While the Nigerian government has said it is minimizing costs of governance in the face of crushing oil price fall, which has left many states struggling to pay salaries, and has forced down national capital budget to its lowest in nearly a decade, the same government has retained a huge N150 billion allocation for federal lawmakers in 2015.
According to details of the 2015 budget reviewed by PREMIUM TIMES, the lawmakers will continue to spend N150 billion as they have done since 2010.
The amount is more than the annual budget of each of at least 15 states in Nigeria.
Long before 2014 when oil crisis started, that allocation to legislators was already considered outrageous by Nigerians. At the time, oil averaged $110 per barrel.
But with nearly half of Nigeria’s revenues gone as crude oil price plummets below $50, the budget figure set for the lawmakers has particularly stood out of the 2015 budget.
In November 2014, as oil price fall escalated, the Minister of Finance, Ngozi Okonjo-Iweala, announced a range of what the government called austerity measures, aimed at adjusting cost and minimizing government expenditure.
The minister said the capital expenditures of some ministries, departments and agencies, of government would be reduced, while focus would be on growth promoting sectors of the economy to sustain development.
That pledge however appears true with the budget for the presidency which has been slashed from N36.1 billion in 2014, to N26.7 billion in 2015.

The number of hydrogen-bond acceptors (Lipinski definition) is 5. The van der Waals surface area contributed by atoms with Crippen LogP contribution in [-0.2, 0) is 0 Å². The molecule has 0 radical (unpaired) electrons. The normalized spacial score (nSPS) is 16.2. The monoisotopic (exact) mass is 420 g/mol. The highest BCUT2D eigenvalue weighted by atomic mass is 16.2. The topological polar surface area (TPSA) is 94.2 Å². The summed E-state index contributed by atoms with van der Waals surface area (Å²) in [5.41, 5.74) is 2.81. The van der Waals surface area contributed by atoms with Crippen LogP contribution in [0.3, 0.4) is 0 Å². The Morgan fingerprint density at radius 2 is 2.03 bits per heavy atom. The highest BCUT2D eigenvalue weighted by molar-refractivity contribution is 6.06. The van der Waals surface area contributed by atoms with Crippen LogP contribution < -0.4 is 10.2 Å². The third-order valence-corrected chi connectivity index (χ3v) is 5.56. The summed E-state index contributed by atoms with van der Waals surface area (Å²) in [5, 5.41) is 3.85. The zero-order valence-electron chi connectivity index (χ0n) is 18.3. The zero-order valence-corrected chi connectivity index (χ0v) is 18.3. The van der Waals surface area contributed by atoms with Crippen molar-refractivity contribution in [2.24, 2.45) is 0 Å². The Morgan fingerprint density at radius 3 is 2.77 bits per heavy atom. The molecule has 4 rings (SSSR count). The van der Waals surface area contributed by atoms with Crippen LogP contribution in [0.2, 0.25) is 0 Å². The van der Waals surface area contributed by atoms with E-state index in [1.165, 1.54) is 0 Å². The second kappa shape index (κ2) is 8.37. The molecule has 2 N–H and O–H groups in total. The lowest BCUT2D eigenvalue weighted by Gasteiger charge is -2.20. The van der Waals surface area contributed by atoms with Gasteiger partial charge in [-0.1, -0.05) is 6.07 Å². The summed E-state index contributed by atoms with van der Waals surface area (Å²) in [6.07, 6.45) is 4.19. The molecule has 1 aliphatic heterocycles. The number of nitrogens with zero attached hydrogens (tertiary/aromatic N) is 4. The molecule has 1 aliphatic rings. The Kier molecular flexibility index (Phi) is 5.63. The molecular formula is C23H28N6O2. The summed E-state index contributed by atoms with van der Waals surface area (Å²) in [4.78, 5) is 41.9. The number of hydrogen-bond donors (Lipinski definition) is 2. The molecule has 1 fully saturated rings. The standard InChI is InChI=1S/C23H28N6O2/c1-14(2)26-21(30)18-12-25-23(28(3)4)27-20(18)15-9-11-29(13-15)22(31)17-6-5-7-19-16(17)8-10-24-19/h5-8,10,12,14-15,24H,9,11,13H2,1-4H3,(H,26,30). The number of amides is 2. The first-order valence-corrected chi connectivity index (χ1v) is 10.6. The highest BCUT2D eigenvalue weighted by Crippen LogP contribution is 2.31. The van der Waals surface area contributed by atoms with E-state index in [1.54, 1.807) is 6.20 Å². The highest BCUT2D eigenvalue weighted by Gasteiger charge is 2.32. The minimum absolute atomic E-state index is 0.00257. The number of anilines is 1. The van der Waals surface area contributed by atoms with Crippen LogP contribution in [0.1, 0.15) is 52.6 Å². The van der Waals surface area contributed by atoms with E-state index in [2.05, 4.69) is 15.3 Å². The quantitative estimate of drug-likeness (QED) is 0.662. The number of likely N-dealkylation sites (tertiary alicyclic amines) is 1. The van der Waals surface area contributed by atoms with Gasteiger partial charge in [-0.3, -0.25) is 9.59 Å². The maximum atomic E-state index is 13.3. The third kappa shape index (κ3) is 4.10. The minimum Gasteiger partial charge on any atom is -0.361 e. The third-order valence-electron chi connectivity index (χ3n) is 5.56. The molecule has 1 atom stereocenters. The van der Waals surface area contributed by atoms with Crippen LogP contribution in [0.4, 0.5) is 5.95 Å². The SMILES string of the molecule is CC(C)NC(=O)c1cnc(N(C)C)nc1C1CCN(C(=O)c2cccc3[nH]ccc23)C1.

The presidency includes the State House, and several offices such as the Economic and Financial Crimes Commission, EFCC, the Bureau of Public Procurement, BPP, and others.
Specifically, the budget for State House, which has the office of the president and vice president, was reduced from N12.15 billion in 2014, to N9.56 billion in 2015.
But while that office has taken some budget cut, the Nigerian National Assembly has retained all of its outrageous N150 billion.
The budget proposal awaits the approval of the lawmakers and the signature of the president, although it is unlikely the amount will be reduced.
Details of how the Senators and members of the House of Representatives spend the huge allocation annually has remained a top secret over the last four years.
The National Assembly and the Finance Ministry have refused to provide those details despite repeated requests from the media and nongovernmental organizations.
In 2014, the finance minister, Mrs. Okonjo-Iweala, was sued under the Freedom of Information law by the Abuja-based Centre for Social Justice, for ignoring requests for the details.
Eze Onyekpere, who heads the nongovernmental group, told PREMIUM TIMES in November that the government’s hype about austerity can only be taken seriously, when amongst other things, the government dispenses with the National Assembly’s huge budget.
“The frivolous expenditures on meals and refreshments to public officials should be stopped immediately,” Mr. Onyekpere said.
On the average, a Nigerian lawmaker earns over N300 million yearly, being the total of their basic salaries and allowances, and quarterly allowances.
Nigerians refer to the quarterly allowances as “jumbo pay”, while the lawmakers say the funds, in tens of millions of naira each quarter, constitute “administrative cost”.
In 2012, the UK-based magazine, Economist, concluded that Nigerian lawmakers were the highest paid in the world. The report considered only salaries of the lawmakers, not the “jumbo pay”.